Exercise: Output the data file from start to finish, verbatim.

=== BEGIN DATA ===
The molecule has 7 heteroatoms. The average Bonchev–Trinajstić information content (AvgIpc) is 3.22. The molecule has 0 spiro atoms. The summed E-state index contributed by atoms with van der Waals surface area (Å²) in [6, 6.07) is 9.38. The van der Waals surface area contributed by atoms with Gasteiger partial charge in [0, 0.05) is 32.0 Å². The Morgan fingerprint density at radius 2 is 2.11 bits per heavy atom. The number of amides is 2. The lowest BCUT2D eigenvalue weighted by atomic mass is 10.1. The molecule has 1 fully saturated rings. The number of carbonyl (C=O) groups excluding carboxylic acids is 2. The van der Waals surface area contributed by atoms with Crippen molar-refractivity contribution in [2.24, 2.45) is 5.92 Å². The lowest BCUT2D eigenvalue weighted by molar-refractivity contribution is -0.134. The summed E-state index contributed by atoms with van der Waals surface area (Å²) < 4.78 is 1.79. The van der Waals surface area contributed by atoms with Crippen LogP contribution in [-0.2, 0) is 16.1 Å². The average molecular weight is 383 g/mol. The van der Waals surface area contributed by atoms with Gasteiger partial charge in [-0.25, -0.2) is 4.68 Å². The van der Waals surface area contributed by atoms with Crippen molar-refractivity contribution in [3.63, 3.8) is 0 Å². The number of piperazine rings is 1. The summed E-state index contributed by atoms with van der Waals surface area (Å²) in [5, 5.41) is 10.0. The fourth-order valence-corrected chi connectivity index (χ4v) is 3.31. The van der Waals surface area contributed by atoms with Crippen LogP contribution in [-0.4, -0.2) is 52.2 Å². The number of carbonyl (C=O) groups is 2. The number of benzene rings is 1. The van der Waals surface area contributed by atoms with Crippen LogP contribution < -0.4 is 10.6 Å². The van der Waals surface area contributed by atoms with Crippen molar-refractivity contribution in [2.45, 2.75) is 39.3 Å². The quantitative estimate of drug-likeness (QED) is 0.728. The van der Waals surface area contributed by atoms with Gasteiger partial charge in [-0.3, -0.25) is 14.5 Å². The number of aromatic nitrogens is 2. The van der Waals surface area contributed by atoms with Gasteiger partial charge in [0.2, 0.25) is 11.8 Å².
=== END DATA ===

The molecule has 7 heteroatoms. The average Bonchev–Trinajstić information content (AvgIpc) is 3.22. The molecule has 0 spiro atoms. The summed E-state index contributed by atoms with van der Waals surface area (Å²) in [6, 6.07) is 9.38. The van der Waals surface area contributed by atoms with Gasteiger partial charge in [0, 0.05) is 32.0 Å². The Morgan fingerprint density at radius 2 is 2.11 bits per heavy atom. The number of amides is 2. The lowest BCUT2D eigenvalue weighted by atomic mass is 10.1. The molecule has 1 fully saturated rings. The number of carbonyl (C=O) groups excluding carboxylic acids is 2. The van der Waals surface area contributed by atoms with Crippen molar-refractivity contribution in [2.24, 2.45) is 5.92 Å². The lowest BCUT2D eigenvalue weighted by molar-refractivity contribution is -0.134. The summed E-state index contributed by atoms with van der Waals surface area (Å²) < 4.78 is 1.79. The van der Waals surface area contributed by atoms with Crippen LogP contribution in [-0.2, 0) is 16.1 Å². The average molecular weight is 383 g/mol. The van der Waals surface area contributed by atoms with Gasteiger partial charge in [-0.25, -0.2) is 4.68 Å². The van der Waals surface area contributed by atoms with Crippen molar-refractivity contribution in [3.63, 3.8) is 0 Å². The number of piperazine rings is 1. The summed E-state index contributed by atoms with van der Waals surface area (Å²) in [5, 5.41) is 10.0. The fourth-order valence-corrected chi connectivity index (χ4v) is 3.31. The van der Waals surface area contributed by atoms with Crippen LogP contribution in [-0.4, -0.2) is 52.2 Å². The number of carbonyl (C=O) groups is 2. The number of benzene rings is 1. The van der Waals surface area contributed by atoms with Crippen LogP contribution < -0.4 is 10.6 Å². The van der Waals surface area contributed by atoms with Crippen molar-refractivity contribution in [2.45, 2.75) is 39.3 Å². The quantitative estimate of drug-likeness (QED) is 0.728. The van der Waals surface area contributed by atoms with Gasteiger partial charge in [-0.3, -0.25) is 14.5 Å². The number of aromatic nitrogens is 2. The van der Waals surface area contributed by atoms with Gasteiger partial charge in [0.2, 0.25) is 11.8 Å².